Norovirus is a costly illness, with associated healthcare expenses accumulating to nearly four billion dollars a year worldwide. Furthermore, the price tag skyrockets when you account for lost productivity and other societal costs, stacking up to $64 billion. The findings are the first to put a monetary value on norovirus illness and show its economic impact.
Lead researcher Sarah Bartsch said, “You only seem to hear about it when people get sick on a cruise ship or at a restaurant, but norovirus is everywhere. It doesn’t matter how old you are, or if you’re in a wealthy country or a poorer one, or if you’ve had it before – you can get it again. And it really is unpleasant. But if we don’t focus on norovirus and teach people how to prevent it, little headway will be made to combat it.”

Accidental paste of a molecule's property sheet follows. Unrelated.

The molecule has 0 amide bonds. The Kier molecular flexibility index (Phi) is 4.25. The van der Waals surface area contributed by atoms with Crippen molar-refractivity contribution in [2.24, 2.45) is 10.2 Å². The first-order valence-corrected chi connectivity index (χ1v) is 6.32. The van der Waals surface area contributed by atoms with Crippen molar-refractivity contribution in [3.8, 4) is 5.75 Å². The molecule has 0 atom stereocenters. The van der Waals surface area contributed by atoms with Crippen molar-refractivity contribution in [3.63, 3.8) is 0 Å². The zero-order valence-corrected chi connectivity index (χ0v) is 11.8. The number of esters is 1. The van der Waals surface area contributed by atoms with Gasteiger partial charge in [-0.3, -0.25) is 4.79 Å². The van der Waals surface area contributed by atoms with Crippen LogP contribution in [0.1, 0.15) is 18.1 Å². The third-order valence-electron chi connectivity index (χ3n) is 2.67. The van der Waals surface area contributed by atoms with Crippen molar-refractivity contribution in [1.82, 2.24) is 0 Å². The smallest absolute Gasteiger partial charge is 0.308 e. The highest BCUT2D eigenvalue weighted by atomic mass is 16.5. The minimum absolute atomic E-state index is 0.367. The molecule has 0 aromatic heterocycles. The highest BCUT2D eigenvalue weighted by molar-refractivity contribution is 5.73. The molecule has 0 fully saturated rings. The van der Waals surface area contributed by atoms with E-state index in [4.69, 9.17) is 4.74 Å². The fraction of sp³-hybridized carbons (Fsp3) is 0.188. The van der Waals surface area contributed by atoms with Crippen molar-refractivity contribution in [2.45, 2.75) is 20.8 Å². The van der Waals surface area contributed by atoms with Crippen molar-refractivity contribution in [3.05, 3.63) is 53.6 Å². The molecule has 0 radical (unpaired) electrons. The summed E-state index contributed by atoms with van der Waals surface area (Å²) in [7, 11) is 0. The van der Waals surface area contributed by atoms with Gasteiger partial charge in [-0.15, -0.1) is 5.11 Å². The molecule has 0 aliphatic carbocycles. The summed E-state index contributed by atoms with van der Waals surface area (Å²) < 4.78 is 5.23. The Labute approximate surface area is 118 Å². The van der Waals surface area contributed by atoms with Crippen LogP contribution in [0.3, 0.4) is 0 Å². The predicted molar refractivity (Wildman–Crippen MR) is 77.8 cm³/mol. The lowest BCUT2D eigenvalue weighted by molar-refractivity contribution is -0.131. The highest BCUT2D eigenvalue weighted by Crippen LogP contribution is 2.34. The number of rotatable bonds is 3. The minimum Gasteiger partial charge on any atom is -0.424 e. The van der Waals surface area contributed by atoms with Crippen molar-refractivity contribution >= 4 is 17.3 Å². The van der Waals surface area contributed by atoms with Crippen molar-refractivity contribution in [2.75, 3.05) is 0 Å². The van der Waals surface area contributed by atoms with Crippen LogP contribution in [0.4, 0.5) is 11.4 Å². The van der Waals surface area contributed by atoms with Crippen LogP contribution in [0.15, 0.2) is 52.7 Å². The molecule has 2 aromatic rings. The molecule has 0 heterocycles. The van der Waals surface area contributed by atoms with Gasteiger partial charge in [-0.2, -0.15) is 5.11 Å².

Senior author Dr. Bruce Lee added, “The costs associated with norovirus are high – higher than for many diseases, including rotavirus – that have gotten a lot more attention. Our study presents an economic argument for greater consideration of norovirus. It has been flying under the radar for too long.”
Tips to prevent norovirus include proper hand washing, proper preparation and storage of food, not sharing personal items, or food and staying away from those who are sick. Norovirus leads to vomiting, diarrhea, abdominal pain, and nausea.
Also, read Bel Marra Health’s article on Norovirus outbreak 2016 update: Stomach flu hit Boynton Beach, Coventry Elementary, and Oakfield Primary School.